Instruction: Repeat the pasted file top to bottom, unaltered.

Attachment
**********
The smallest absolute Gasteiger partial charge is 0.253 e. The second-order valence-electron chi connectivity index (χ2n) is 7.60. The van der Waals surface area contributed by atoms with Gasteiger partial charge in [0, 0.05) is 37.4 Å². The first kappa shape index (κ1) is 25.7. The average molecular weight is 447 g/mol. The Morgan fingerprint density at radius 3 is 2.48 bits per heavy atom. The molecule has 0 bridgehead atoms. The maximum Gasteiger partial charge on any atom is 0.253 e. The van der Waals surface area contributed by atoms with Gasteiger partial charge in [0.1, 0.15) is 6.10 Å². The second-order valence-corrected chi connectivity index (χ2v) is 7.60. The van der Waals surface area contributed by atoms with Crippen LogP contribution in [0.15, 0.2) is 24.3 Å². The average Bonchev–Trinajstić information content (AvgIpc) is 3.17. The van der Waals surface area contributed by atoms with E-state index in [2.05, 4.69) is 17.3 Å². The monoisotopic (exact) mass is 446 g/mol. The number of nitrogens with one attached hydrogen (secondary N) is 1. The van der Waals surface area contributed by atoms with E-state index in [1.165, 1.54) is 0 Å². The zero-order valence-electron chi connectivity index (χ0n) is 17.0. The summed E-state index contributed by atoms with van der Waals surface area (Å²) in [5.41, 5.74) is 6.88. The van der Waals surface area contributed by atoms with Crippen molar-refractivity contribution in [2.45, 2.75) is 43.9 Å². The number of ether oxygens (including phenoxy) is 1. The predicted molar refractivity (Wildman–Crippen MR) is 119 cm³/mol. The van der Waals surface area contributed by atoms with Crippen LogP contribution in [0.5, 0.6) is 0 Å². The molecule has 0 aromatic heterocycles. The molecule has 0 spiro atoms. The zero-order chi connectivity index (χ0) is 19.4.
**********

The smallest absolute Gasteiger partial charge is 0.253 e. The second-order valence-electron chi connectivity index (χ2n) is 7.60. The van der Waals surface area contributed by atoms with Gasteiger partial charge in [0, 0.05) is 37.4 Å². The first kappa shape index (κ1) is 25.7. The average molecular weight is 447 g/mol. The Morgan fingerprint density at radius 3 is 2.48 bits per heavy atom. The molecule has 0 bridgehead atoms. The maximum Gasteiger partial charge on any atom is 0.253 e. The van der Waals surface area contributed by atoms with Gasteiger partial charge in [0.1, 0.15) is 6.10 Å². The second-order valence-corrected chi connectivity index (χ2v) is 7.60. The van der Waals surface area contributed by atoms with Crippen LogP contribution in [0.15, 0.2) is 24.3 Å². The average Bonchev–Trinajstić information content (AvgIpc) is 3.17. The van der Waals surface area contributed by atoms with E-state index in [2.05, 4.69) is 17.3 Å². The monoisotopic (exact) mass is 446 g/mol. The number of nitrogens with one attached hydrogen (secondary N) is 1. The van der Waals surface area contributed by atoms with E-state index in [1.165, 1.54) is 0 Å². The zero-order valence-electron chi connectivity index (χ0n) is 17.0. The summed E-state index contributed by atoms with van der Waals surface area (Å²) in [5.41, 5.74) is 6.88. The van der Waals surface area contributed by atoms with Crippen molar-refractivity contribution in [2.45, 2.75) is 43.9 Å². The number of ether oxygens (including phenoxy) is 1. The predicted molar refractivity (Wildman–Crippen MR) is 119 cm³/mol. The van der Waals surface area contributed by atoms with Crippen LogP contribution in [0.5, 0.6) is 0 Å². The molecule has 0 aromatic heterocycles. The molecule has 0 spiro atoms. The zero-order chi connectivity index (χ0) is 19.4.